4 But when they looked up, they saw that the stone, which was very large, had been rolled away. 5 As they entered the tomb, they saw a young man dressed in a white robe sitting on the right side, and they were alarmed.
6 “Don’t be alarmed,” he said. “You are looking for Jesus the Nazarene, who was crucified. He has risen! He is not here. See the place where they laid him. 7 But go, tell his disciples and Peter, ‘He is going ahead of you into Galilee. There you will see him, just as he told you. ’” 8 Trembling and bewildered, the women went out and fled from the tomb. They said nothing to anyone, because they were afraid. (Mark 16:1-8 NIV)

Just as Mark gives a concise description of Jesus’ death, so he give a concise description of the resurrection. He is not concerned so much with the how, but the simple fact. None of the Gospels give us a statement on the meaning or reason for the resurrection; the writers seem to assume that this is obvious: Jesus is the Son of God, of whom the Father says, ‘This is my beloved son, with whom I am well pleased’; God’s chosen and anointed King who does nothing but what pleases the Father, to his dying breath.

The wages of sin is death (and all have sinned, therefore all die), but also God promises to vindicate the righteous and reward them with life. The Psalmist, quoted by Peter on the day of Pentecost says, ‘You will not abandon my soul to Hades, or let your holy one see corruption.’ (Psalm 16:10) Because Jesus’ sacrifice was the culmination of all Jesus did in his God-pleasing life, the Father’s response to this action is to declare Him to be the Son of God and King by raising him from the dead.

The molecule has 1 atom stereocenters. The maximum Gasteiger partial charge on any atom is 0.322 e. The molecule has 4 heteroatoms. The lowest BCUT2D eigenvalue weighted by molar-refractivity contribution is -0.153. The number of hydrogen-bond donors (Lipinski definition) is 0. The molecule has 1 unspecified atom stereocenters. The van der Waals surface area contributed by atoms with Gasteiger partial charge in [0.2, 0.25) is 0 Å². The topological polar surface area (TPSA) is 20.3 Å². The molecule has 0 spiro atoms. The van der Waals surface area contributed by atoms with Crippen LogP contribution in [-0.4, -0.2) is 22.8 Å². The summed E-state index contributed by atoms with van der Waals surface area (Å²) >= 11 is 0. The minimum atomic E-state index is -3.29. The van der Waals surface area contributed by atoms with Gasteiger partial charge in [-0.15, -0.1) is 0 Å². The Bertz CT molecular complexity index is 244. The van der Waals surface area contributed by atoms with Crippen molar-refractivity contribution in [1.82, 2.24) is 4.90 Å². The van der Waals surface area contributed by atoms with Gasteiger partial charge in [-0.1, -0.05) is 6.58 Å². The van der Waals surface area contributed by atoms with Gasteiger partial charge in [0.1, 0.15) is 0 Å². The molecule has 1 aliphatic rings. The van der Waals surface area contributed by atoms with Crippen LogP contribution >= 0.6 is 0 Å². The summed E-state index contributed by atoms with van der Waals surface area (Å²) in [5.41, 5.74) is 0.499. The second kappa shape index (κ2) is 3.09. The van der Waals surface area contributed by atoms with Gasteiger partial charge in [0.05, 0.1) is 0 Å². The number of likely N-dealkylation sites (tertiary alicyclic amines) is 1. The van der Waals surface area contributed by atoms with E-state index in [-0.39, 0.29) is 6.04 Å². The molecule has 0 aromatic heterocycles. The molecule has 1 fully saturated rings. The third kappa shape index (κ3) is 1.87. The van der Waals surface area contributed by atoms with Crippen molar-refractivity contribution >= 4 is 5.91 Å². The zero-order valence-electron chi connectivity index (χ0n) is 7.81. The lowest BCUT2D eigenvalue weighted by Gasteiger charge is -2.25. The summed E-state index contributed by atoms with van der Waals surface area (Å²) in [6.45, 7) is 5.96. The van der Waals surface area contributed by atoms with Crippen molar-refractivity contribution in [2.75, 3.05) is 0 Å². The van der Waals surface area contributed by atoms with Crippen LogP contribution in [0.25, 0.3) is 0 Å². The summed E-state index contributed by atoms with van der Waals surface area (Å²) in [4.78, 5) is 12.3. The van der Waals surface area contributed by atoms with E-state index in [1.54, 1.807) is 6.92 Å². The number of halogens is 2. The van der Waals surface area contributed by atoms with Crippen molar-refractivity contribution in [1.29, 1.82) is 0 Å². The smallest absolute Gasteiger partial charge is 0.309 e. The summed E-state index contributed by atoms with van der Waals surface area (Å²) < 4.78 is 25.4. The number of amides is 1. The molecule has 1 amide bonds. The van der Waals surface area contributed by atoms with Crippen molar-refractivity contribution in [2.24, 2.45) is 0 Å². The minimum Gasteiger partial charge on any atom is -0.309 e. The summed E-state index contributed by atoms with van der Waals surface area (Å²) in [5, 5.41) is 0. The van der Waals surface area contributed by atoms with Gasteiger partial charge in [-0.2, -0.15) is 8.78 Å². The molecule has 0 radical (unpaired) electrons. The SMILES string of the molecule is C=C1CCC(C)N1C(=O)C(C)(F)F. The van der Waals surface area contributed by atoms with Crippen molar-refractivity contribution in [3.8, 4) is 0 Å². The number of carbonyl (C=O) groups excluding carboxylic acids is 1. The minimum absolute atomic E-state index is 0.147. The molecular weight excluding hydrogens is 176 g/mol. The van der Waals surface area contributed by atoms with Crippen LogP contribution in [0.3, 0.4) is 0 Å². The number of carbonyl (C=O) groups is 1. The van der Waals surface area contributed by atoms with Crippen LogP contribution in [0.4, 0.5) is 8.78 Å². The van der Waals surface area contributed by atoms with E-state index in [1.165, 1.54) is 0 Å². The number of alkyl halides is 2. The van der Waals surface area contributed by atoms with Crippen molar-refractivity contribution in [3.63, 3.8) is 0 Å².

Mark began his gospel, stating clearly that Jesus is ‘the Son of God’ (1:1), and his account of the resurrection is like him saying, ‘See, I told you!’

Marks original Gospel, I believe, ends with verse eight. 1

8 Trembling and bewildered, the women went out and fled from the tomb. They said nothing to anyone, because they were afraid.

To us this may not seem like a very satisfying conclusion, especially as we are used to Hollywood movies that end with a moving speech, a song, and the hero riding off into the sunset. However Mark, in his succinct way, is simply stating the facts, and the way he does has a ring of authenticity about it. If someone were inventing the story of the resurrection, and making it the lynchpin of their whole religion (ie. without the literal, bodily resurrection of Jesus, the whole of Christianity is pointless), we would expect them to embellish the story to make it believable. Instead Mark records the authentic response of the women.